More gems in this Monday’s Link Roundup. As someone who lived and worked in Ghana for two years, I was drawn to this article, In Africa, the Art of Listening.  I highly recommend it. Another story that touches close to home is Mourning in a Digital Age. How do we find new mourning rituals in a world that is increasingly secular? And for those of you looking for online time tracking, take a serious look at Paymo. I did and was impressed.

  • The 10 Most Expensive Books in the World. “To help you brush up on your knowledge of the very old and very valuable, we’ve compiled a list of the ten most expensive books ever sold — no white gloves necessary. Click through for an overview, and then head upstairs to check your attics for any forgotten dusty tomes — you could be a millionaire and not even know it.”
  • Supreme Court rules Congress can re-copyright public domain works. “Congress may take books, musical compositions and other works out of the public domain, where they can be freely used and adapted, and grant them copyright status again, the Supreme Court ruled Wednesday. In a 6-2 ruling, the court ruled that just because material enters the public domain, it is not “territory that works may never exit.”
  • How Film Was Made: A Kodak Nostalgia Moment. “Before pixels there were silver halide crystals, and before memory cards, film. Little yellow boxes cluttered the lives of photographers everywhere, and the Eastman Kodak Company was virtually synonymous with photography…To indulge this nostalgia–and perhaps learn something new about an old technology–we offer a fascinating 1958 documentary from Kodak entitled How Film is Made.”
  • Paymo.  “I thought you might like to know about a software package that has really changed the way we keep track of our time and bill our clients. I have no affiliation whatsoever with this company, but it has made such a difference in our organizational habits that I think it would be great for other personal historians…Before Paymo, … trying to keep track of how we spent our time was a nightmare…Now we have a Paymo widget on our desktop computer (Mac and PC), in which we can click on the project we are working on, hit the Start button, and go…The report functionality is amazing – you can look at your data from almost any conceivable angle and get a clear picture of how you are spending your time and how much money you are making.” [Thanks to Alison Armstrong Taylor of pictures and stories for suggesting this item.]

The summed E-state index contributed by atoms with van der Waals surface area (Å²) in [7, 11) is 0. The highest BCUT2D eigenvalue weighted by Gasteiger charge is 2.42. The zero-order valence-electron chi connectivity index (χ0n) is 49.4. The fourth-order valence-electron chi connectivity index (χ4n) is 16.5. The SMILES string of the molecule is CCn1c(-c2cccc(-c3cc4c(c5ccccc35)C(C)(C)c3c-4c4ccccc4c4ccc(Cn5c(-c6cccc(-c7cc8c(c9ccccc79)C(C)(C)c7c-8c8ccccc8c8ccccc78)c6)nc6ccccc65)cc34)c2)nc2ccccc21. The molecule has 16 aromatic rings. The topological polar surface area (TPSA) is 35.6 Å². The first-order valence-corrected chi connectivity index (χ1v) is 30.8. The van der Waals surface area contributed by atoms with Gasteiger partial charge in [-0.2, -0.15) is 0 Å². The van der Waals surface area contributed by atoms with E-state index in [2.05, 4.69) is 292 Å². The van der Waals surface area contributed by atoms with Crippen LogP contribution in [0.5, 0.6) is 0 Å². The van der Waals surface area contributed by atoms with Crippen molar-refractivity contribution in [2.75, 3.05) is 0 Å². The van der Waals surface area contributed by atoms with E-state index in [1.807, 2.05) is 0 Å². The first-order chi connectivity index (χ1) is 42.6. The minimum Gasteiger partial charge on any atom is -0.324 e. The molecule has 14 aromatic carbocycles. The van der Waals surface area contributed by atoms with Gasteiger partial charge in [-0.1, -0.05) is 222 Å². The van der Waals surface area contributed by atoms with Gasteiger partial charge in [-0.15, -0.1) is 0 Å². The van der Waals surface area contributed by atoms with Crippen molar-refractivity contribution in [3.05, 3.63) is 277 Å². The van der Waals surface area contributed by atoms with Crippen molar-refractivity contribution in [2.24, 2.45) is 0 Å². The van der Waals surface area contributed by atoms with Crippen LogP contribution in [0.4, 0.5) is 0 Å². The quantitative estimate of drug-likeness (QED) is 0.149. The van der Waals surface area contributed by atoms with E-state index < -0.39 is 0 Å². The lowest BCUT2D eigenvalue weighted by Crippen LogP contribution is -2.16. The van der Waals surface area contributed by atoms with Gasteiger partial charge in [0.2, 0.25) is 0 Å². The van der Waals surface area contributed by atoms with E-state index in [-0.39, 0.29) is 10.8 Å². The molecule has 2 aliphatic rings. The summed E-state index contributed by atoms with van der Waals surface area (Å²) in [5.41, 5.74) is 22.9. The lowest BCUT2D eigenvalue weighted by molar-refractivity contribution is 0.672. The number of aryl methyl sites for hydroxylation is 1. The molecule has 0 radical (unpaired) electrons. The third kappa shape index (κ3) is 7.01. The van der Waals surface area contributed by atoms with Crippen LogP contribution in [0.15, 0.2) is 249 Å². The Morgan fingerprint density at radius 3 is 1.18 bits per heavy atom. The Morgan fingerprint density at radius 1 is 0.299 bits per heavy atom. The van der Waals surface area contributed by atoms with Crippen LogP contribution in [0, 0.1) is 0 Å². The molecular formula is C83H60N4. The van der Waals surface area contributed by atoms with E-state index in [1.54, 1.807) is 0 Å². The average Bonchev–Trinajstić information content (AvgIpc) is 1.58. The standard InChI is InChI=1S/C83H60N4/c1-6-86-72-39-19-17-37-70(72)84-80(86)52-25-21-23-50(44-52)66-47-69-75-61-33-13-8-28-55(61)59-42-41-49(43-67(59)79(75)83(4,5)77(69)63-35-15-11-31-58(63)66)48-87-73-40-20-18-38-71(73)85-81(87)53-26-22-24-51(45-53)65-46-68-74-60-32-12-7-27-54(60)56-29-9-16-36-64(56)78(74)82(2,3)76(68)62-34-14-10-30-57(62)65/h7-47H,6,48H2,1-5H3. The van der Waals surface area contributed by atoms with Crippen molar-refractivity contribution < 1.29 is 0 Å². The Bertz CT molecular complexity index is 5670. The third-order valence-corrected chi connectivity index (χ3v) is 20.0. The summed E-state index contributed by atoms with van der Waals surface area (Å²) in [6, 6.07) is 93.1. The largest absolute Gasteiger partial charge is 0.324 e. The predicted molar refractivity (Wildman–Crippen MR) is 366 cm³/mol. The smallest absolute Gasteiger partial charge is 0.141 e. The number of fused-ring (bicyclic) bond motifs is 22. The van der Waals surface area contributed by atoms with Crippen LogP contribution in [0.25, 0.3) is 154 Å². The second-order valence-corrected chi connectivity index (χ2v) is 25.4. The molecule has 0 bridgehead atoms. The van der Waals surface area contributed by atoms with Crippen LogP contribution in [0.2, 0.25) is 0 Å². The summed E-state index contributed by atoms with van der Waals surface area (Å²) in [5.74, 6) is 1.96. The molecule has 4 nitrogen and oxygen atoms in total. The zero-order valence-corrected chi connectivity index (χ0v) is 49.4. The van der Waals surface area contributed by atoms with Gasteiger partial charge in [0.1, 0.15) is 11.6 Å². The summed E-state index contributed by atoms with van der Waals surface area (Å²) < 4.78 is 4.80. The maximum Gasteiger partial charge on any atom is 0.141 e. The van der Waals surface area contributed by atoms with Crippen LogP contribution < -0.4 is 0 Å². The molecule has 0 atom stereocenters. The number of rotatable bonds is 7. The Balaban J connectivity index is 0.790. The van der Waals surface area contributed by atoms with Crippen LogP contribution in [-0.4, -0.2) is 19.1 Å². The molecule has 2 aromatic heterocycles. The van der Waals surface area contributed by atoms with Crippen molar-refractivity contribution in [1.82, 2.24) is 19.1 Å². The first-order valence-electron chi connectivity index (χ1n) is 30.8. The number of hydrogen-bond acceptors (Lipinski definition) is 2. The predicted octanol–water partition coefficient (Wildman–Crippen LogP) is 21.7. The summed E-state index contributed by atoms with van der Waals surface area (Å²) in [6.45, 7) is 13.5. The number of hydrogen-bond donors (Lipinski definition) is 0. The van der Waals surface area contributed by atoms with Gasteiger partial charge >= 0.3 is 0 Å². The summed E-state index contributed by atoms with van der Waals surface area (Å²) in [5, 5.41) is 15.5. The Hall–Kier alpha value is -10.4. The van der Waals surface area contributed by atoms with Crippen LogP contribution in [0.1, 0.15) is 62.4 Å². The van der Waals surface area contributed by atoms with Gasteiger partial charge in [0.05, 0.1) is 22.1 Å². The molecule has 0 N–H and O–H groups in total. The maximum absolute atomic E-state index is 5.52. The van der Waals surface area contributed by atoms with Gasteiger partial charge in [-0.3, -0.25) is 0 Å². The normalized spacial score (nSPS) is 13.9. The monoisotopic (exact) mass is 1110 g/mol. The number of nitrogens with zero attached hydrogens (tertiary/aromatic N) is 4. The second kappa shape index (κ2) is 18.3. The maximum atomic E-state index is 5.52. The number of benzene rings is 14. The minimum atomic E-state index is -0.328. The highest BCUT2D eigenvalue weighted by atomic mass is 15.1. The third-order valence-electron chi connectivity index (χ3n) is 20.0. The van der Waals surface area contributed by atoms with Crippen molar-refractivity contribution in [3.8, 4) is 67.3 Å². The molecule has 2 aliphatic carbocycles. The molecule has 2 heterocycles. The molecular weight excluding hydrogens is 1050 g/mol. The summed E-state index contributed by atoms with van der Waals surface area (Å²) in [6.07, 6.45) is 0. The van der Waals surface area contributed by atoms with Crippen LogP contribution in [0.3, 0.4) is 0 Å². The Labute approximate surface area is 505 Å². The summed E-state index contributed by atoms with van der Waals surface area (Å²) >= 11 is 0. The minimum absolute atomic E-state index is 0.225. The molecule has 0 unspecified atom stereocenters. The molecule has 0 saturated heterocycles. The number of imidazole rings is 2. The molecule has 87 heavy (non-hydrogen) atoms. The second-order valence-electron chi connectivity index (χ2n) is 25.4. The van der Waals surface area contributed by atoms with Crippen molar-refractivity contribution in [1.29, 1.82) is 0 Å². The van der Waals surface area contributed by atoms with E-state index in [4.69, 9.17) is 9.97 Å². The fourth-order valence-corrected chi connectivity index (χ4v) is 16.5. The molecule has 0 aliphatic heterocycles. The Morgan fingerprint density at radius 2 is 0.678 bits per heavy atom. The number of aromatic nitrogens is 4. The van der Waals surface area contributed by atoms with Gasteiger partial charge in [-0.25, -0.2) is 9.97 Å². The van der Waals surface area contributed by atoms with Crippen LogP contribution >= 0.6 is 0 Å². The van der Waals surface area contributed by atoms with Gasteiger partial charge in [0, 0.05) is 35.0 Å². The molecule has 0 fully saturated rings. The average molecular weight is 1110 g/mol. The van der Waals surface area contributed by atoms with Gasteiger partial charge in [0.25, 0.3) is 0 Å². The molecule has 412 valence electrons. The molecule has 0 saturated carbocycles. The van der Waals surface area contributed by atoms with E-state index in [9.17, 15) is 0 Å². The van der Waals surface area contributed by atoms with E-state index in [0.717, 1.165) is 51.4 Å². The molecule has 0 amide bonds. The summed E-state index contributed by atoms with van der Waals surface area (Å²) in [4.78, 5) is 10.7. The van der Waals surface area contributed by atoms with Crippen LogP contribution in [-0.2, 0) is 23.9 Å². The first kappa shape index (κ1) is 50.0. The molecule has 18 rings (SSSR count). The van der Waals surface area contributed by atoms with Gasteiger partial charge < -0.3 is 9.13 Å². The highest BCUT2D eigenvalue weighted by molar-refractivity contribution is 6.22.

• The story of the self. “Our ability to remember forms the basis of who we are and is a psychological trick that fascinates cognitive scientists. But how reliable are our memories?”
  • In Africa, the Art of Listening. “What differentiates us from animals is the fact that we can listen to other people’s dreams, fears, joys, sorrows, desires and defeats — and they in turn can listen to ours. Many people make the mistake of confusing information with knowledge. They are not the same thing. Knowledge involves the interpretation of information. Knowledge involves listening. So if I am right that we are storytelling creatures, and as long as we permit ourselves to be quiet for a while now and then, the eternal narrative will continue.” [Thanks to April Bell of Tree of Life Legacies  for alerting me to this item.]
  • Mourning in a Digital Age. “Grieving has been largely guided by religious communities, … Today, with religiosity in decline, families dispersed and the pace of life feeling quickened, these elaborate, carefully staged mourning rituals are less and less common. Old customs no longer apply, yet new ones have yet to materialize.”

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Monday’s Link Roundup.